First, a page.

Getting Started In TEFL: Choosing A TEFL Course

How do you get started in EFL? What sort of training do you need and how do you go about getting your first job? In this article and the next Keith Taylor has some advice. In this article he looks at TEFL training.


The demand for English teachers around the world today is very high, as English continues to be the preferred language in many areas of life, from study and work to entertainment and travel. For the foreseeable future at least, you will never be short of a job if you choose English teaching as a career.

So, if you've heard tales from a returning teacher of the wonders of living and working in Thailand, Brazil or Morocco and you think it might just be the career for you, how, exactly, do you get started?

Well, the first thing to confront you may well be the minefield of acronyms, so let's work through that first of all.

ESL stands for English as a Second Language. Add a T, giving TESL, and you have Teaching English as a Second Language.

EFL is English as a Foreign Language. Again, add a T, and you have TEFL, Teaching English as a Foreign Language.

Traditionally, TEFL refers to teaching in non-English speaking countries, whereas TESL refers to teaching in English speaking countries, to non-native speakers living or working there. In practice, though, the two terms are often used interchangeably, and both are covered by the all-encompassing TESOL, Teaching English to Speakers of Other Languages.

During your training or job search, you might come across a host of other acronyms, asking you if you have experience teaching ESP or EAP, FCE or IELTS! Don't be daunted by these - there is a link to the most common acronyms at the bottom of this article.

Now that you know a little about some of the jargon you'll be facing, the next step is usually a qualification of some kind. The days of being able to secure an English teaching job solely on the strength of being a native speaker, although not entirely gone, are fading fast. A quick search on the internet for "TEFL courses" (we'll stick with this acronym for now) will return a mind-boggling selection, of varying content, duration, and quality, and it can be difficult to know what to go for.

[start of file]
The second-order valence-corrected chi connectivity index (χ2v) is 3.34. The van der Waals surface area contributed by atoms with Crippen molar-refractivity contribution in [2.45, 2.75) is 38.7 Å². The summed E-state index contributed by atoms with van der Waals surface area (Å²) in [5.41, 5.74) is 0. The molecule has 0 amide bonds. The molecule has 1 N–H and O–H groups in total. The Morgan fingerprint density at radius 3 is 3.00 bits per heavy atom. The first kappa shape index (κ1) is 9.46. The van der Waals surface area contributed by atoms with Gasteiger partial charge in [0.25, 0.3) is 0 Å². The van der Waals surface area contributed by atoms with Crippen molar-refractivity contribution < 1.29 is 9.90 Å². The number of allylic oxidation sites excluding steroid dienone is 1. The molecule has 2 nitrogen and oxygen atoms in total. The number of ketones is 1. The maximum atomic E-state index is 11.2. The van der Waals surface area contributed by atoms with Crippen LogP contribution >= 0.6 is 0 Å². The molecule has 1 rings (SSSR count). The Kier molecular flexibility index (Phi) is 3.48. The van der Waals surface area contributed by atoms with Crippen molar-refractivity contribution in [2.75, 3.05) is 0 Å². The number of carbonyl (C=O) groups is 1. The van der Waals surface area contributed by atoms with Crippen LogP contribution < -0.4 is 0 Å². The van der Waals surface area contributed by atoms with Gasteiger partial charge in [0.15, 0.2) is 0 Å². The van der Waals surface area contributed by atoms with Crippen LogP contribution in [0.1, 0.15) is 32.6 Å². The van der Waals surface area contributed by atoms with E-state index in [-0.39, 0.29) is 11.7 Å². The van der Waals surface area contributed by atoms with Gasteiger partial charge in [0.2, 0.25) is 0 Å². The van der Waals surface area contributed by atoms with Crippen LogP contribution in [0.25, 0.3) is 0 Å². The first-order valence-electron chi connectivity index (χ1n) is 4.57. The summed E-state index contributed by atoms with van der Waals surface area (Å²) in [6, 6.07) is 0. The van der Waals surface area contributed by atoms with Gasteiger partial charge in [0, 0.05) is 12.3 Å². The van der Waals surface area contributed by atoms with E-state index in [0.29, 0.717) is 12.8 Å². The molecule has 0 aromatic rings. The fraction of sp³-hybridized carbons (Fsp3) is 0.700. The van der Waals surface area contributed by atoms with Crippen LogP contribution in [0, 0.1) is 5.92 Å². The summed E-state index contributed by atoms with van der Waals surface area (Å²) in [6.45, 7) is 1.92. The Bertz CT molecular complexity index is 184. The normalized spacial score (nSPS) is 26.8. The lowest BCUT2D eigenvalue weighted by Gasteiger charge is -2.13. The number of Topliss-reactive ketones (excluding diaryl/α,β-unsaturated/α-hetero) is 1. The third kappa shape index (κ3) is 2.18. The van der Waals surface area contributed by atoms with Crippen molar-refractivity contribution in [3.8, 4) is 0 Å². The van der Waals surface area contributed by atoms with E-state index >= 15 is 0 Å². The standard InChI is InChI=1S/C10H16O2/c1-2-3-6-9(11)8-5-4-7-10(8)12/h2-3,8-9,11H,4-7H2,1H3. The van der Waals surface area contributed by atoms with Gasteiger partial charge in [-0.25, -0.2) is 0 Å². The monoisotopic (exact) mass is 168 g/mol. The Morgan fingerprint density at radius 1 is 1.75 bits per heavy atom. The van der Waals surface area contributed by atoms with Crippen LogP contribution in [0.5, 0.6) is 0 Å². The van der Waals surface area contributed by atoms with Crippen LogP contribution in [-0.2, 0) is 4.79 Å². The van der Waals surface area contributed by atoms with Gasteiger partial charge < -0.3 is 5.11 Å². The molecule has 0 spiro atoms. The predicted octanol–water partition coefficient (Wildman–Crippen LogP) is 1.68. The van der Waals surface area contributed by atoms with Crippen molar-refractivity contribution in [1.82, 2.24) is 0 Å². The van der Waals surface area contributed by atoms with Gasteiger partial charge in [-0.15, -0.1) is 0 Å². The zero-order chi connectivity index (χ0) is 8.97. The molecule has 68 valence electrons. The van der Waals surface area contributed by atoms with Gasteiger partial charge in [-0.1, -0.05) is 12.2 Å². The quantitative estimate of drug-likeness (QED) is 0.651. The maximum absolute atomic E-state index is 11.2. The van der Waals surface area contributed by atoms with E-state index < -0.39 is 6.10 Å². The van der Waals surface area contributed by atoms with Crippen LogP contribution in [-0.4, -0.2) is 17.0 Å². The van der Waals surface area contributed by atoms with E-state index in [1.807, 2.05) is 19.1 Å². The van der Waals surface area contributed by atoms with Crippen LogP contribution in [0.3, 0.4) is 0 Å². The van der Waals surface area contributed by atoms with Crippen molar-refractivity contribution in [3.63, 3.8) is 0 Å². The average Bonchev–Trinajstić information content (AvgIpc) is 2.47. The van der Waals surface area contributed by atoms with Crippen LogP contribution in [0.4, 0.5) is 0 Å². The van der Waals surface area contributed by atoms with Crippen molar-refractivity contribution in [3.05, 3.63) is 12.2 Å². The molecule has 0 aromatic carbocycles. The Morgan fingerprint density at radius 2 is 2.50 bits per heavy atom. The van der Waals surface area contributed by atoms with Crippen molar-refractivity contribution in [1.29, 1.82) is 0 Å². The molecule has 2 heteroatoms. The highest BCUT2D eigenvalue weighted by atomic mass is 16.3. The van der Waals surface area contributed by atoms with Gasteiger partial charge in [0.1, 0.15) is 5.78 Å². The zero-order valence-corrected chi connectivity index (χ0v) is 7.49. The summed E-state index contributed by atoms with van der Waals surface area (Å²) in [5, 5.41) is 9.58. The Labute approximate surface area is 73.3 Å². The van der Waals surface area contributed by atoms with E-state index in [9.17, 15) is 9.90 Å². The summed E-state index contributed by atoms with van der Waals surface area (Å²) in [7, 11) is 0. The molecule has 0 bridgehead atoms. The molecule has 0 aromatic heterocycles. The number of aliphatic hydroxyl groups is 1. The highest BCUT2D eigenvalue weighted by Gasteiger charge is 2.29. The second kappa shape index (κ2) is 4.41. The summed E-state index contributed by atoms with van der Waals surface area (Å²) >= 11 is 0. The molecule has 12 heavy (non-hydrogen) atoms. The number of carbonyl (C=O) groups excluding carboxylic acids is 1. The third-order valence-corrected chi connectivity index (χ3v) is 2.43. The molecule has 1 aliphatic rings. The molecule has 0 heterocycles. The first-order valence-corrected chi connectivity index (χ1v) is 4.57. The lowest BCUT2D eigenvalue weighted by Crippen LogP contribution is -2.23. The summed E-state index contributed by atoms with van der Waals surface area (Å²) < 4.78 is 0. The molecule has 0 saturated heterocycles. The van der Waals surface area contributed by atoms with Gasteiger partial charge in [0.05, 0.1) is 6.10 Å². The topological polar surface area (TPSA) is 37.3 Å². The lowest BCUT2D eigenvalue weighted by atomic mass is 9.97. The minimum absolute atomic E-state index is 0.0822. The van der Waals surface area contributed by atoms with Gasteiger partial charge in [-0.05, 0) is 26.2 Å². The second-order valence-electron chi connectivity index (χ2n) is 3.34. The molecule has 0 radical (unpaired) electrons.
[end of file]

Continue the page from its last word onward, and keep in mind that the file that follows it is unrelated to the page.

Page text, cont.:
It might surprise you to discover that most TEFL courses are short. The most internationally recognised and accepted are the "CELTA" (there's yet another acronym for you), run by the University of Cambridge, and the "Trinity Cert TESOL", run by Trinity College, London. Both of these are 120 hour, classroom-based courses, and include several hours of observed teaching practice. In other words, they get you in front of students during the course so that you can put into practice what you learn. These courses are usually studied over a very intensive four week period, and involve a lot of work outside the classroom, preparing classes and writing assignments.

You'll learn a good deal about teaching theory and methodology, and have some chance to put it into practice. You will learn some English grammar, but don't expect to be an expert by the end of the course - this mostly comes in your first few years of teaching.

An increasing number of institutions offer courses of similar length and content to the CELTA and Trinity courses, and you will find that many employers will accept these.

Very generally speaking, the shorter and less classroom-based the course, the less accepted it will be by employers around the world. There are some high quality online courses available, for example, but by definition these do not allow for any actual teaching practice, and so are often viewed in a less favourable light by potential employers. Some courses compensate by teaching theory and methodology online, and including a short classroom-based component to put it into practice.